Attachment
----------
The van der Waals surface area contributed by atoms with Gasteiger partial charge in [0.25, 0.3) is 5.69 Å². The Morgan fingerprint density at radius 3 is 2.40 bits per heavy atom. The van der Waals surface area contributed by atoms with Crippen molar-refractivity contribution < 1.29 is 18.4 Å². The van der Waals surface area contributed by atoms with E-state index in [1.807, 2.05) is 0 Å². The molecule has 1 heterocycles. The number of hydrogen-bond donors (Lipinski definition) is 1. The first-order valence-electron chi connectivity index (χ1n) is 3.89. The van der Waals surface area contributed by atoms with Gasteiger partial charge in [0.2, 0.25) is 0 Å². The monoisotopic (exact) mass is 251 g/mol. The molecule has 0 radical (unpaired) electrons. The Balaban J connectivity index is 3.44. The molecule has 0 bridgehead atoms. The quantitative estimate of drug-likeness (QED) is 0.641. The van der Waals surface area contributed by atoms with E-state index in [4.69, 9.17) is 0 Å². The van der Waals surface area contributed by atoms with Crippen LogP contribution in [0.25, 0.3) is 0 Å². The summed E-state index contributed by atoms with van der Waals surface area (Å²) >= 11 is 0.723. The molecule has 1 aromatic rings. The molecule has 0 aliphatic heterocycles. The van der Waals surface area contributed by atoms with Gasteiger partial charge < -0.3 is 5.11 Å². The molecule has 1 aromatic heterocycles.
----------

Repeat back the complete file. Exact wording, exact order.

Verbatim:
The van der Waals surface area contributed by atoms with Gasteiger partial charge in [0.25, 0.3) is 5.69 Å². The Morgan fingerprint density at radius 3 is 2.40 bits per heavy atom. The van der Waals surface area contributed by atoms with Crippen molar-refractivity contribution < 1.29 is 18.4 Å². The van der Waals surface area contributed by atoms with E-state index in [1.807, 2.05) is 0 Å². The molecule has 1 heterocycles. The number of hydrogen-bond donors (Lipinski definition) is 1. The first-order valence-electron chi connectivity index (χ1n) is 3.89. The van der Waals surface area contributed by atoms with Gasteiger partial charge in [0.2, 0.25) is 0 Å². The monoisotopic (exact) mass is 251 g/mol. The molecule has 0 radical (unpaired) electrons. The Balaban J connectivity index is 3.44. The molecule has 0 bridgehead atoms. The quantitative estimate of drug-likeness (QED) is 0.641. The van der Waals surface area contributed by atoms with E-state index in [4.69, 9.17) is 0 Å². The van der Waals surface area contributed by atoms with Crippen LogP contribution in [0.25, 0.3) is 0 Å². The summed E-state index contributed by atoms with van der Waals surface area (Å²) >= 11 is 0.723. The molecule has 1 aromatic rings. The molecule has 0 aliphatic heterocycles. The van der Waals surface area contributed by atoms with Gasteiger partial charge < -0.3 is 5.11 Å². The molecule has 1 aromatic heterocycles.